However, if you do not qualify in either of these categories, you may still be eligible for benefits depending on agreements that may exist between Canada and the countries that you have lived in or presently live in. Depending on how long you have lived in Canada after the age of 18, you may receive either a full or partial pension. Read More
Canada and Quebec Pension Plans
The Canada Pension Plan (CPP) provides contributors and their families with partial replacement of earnings in the case of retirement, disability or death. Almost all individuals who work in Canada outside Quebec contribute to the CPP.
If you have lived or are living outside Canada, you may qualify for a pension from that country as well.
The CPP operates throughout Canada, except in Quebec, where the Québec Pension Plan (QPP)provides similar benefits. The CPP and QPP work together to ensure that all contributors are protected, no matter where they live. Please contact Retraite Québec for information on pensions and benefits under the QPP if one of the following applies to you:
- you have only worked in Quebec;
- you worked in Quebec and at least one other province and currently reside in Quebec; or
- you worked in Quebec and at least one other province, you currently reside outside of Canada and your last province of residence in Canada was Quebec. Read More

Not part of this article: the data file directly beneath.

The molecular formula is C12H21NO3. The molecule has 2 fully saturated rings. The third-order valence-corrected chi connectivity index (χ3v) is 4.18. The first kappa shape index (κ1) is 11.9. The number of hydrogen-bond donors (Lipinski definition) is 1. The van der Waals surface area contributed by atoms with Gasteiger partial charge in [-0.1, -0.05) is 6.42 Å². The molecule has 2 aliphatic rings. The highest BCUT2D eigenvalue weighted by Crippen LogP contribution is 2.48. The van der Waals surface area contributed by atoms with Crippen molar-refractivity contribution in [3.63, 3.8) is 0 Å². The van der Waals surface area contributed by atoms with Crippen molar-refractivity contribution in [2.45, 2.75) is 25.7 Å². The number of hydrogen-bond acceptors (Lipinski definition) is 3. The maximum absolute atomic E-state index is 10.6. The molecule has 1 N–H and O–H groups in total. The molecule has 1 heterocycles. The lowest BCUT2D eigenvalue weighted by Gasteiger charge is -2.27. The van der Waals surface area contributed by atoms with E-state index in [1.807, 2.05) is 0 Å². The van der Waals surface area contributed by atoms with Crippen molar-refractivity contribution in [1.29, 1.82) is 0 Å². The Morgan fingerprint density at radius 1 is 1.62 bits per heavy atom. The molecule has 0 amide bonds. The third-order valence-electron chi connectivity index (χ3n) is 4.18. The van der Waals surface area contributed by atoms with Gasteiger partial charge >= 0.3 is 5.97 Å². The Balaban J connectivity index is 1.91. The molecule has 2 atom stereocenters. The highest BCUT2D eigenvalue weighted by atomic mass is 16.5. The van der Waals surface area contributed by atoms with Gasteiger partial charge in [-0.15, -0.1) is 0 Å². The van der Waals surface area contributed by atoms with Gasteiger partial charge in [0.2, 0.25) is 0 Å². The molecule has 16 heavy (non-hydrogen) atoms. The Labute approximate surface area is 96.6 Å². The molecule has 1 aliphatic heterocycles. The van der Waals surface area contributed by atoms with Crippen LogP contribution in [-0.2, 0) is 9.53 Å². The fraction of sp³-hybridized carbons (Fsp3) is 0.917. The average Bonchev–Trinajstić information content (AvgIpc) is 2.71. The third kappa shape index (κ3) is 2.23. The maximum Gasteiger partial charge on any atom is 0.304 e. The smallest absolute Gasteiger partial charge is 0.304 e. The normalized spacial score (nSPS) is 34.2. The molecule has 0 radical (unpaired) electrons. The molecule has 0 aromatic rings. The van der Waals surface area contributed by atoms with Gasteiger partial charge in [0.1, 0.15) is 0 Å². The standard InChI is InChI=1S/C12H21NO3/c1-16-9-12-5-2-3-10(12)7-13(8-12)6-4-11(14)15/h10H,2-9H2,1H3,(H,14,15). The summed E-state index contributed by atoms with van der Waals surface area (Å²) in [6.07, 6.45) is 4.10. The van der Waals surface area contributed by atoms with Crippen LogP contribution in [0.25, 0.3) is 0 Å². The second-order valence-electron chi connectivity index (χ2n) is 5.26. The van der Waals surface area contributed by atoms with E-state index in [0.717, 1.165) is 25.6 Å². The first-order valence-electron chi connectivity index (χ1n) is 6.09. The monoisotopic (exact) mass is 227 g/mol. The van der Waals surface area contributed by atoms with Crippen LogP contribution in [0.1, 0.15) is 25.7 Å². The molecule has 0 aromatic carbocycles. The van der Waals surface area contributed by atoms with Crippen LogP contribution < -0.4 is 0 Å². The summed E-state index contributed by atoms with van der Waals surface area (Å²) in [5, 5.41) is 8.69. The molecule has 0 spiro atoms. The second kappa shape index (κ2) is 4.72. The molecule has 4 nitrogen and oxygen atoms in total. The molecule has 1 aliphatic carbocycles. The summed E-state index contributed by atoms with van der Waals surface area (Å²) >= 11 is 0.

The Employment Insurance (EI) program provides temporary income support to unemployed workers while they look for employment or to upgrade their skills. The EI program also provides special benefits to workers who take time off work due to specific life events (illness; pregnancy; caring for a newborn or newly adopted child, a critically ill or injured person, or a family member who is seriously ill with a significant risk of death).
Workers receive EI benefits only if they have paid premiums in the past year and meet qualifying and entitlement conditions. Self-employed workers may participate in EI and receive special benefits. The Canada Employment Insurance Commission (CEIC) plays a leadership role in overseeing the EI program. The CEIC is also responsible for setting the annual EI premium rate. Service Canada’s role is to provide timely and accurate EI benefit payments and services, and to support EI clients through each stage of the service delivery process by providing benefit information, responding to enquiries, assisting employers, processing claims and providing the means to appeal decisions; conducting client authentication and identification; and preventing, detecting and deterring fraud and abuse. Read More
Ontario has two social assistance programs to help eligible residents of Ontario who are in financial need.
Ontario Works helps people who are in temporary financial need. This program offers both financial and employment assistance.
Ontario Disability Support Program (ODSP)
ODSP helps people who have disabilities. It has two parts:
- Income Support (financial help)
- Employment Supports (help finding a job)